It’s not front page news, even in Catholic media, but it ought to be. We’ve had enough of the bad news during this Lent. Pietro Molla was a remarkable Catholic who lived a life of sacrifice along with his wife during their marriage and for almost fifty years after her death in 1962. Reading the account of Mr. Molla’s life (Zenit News website) written by Rev. Thomas Rosica, CSB, a family friend, I was filled with admiration for the whole family. It was a wonderful grace for the Church to have a wife and mother canonized. Of course, Gianna was not the first such woman to be canonized. And only God knows how many holy women died in childbirth rather than compromise their openness to life. What made Mrs. Molla’s case different was that by 1962, with the advances in medical technology, she (a doctor herself) was fully informed that to carry her pre-born baby to term with her cancerous condition would cause her own death. So, she refused to save her own life by having her baby aborted. Her husband made this sacrifice together with her. In a certain sense it may have been more difficult for him to make this sacrifice than the mother because a baby in the womb is so naturally bound to the mother. Even by nature the mother’s instinct is to put the baby’s welfare above her own. Mr. Molla was going well beyond nature in making the sacrifice of his wife, it was a sacrifice perhaps even more supernatural than that made by his wife. I say, perhaps, because no one can know for sure, only the Author of grace Himself. In any event Father Rosica wants to see the cause of Pietro Molla entered for canonization, as is already the case with Gianna’s brother, Fra Alberto Beretta, who was a Capuchin missionary in Brazil. Saint Gianna’s daughter Laura made a very interesting connection concerning her parents and Holy Saturday. The feast day God chose to take her father was also the day that her mother gave birth to baby Gianna Emmanuela for whose life she gave her own one week later.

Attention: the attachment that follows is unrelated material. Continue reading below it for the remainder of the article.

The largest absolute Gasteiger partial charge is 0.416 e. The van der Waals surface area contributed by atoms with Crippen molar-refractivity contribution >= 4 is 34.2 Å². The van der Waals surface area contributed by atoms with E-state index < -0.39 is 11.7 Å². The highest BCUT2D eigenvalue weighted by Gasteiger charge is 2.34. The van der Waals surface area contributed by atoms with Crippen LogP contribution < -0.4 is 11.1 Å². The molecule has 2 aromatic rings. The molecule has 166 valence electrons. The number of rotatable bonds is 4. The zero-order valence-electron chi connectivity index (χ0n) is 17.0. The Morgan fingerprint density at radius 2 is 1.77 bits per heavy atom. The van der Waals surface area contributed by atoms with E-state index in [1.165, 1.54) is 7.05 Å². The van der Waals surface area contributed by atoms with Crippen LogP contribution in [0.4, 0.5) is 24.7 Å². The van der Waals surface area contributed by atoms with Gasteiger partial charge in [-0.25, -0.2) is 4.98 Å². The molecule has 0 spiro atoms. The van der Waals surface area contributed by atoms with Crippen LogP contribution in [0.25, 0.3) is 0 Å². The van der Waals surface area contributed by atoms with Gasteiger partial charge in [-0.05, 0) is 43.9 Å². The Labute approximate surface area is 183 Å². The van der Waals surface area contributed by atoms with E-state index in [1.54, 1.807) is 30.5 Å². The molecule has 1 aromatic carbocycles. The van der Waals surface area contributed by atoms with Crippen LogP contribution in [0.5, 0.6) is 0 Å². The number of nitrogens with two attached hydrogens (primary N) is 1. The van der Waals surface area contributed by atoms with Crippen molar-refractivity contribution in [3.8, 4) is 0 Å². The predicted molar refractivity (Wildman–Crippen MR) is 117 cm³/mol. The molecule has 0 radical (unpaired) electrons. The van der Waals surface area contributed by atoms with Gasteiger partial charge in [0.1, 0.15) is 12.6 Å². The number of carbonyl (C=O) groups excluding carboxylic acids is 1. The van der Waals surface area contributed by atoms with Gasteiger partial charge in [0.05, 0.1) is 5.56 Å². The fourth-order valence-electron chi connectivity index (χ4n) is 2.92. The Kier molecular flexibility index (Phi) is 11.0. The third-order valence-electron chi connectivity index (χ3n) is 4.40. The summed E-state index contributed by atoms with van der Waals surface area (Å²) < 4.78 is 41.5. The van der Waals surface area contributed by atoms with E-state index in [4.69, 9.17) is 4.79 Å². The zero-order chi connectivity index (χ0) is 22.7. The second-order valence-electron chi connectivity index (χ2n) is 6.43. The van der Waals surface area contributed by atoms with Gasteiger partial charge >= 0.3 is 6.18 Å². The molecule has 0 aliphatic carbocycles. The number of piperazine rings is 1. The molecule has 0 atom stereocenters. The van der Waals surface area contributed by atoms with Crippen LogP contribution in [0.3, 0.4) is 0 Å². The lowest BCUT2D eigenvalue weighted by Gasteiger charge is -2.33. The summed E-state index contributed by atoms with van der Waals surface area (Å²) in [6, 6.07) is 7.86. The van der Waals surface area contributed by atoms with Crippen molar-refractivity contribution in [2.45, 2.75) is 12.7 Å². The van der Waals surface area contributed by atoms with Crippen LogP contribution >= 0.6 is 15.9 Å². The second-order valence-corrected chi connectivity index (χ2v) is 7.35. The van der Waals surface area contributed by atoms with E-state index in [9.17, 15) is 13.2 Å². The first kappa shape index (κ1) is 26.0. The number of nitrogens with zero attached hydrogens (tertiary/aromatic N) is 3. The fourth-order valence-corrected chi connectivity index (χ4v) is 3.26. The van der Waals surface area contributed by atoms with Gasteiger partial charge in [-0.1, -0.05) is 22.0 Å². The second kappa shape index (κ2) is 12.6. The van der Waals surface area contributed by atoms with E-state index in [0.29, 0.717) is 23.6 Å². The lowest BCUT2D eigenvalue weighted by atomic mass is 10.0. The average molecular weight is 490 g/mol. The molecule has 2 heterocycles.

As I read Father Rosica’s beautiful recollections and comments, I could not help but think of a family I spent a couple of days with three weeks ago, the family of Ignatius Cardinal Kung, who is most certainly the “right material” for sainthood. The occasion was the tenth anniversary of his death. I was so impressed by the zeal and joy of this family, and the heroism of many of those I met. Two family members had suffered twenty-five years each in Communist labor camps for their Faith and loyalty to the pope. The Cardinal’s niece, Margaret, and her husband, Ignatius Chu, were the two of whom I speak. I was astonished to learn that Ignatius Chu has five brothers who are all Jesuit priests. If one were to ask me what a saint looks like, I would tell them, after first introducing him to a certain priest I know, to go to Connecticut and meet Ignatius and Margaret.
Father Rosica tribute can be read here.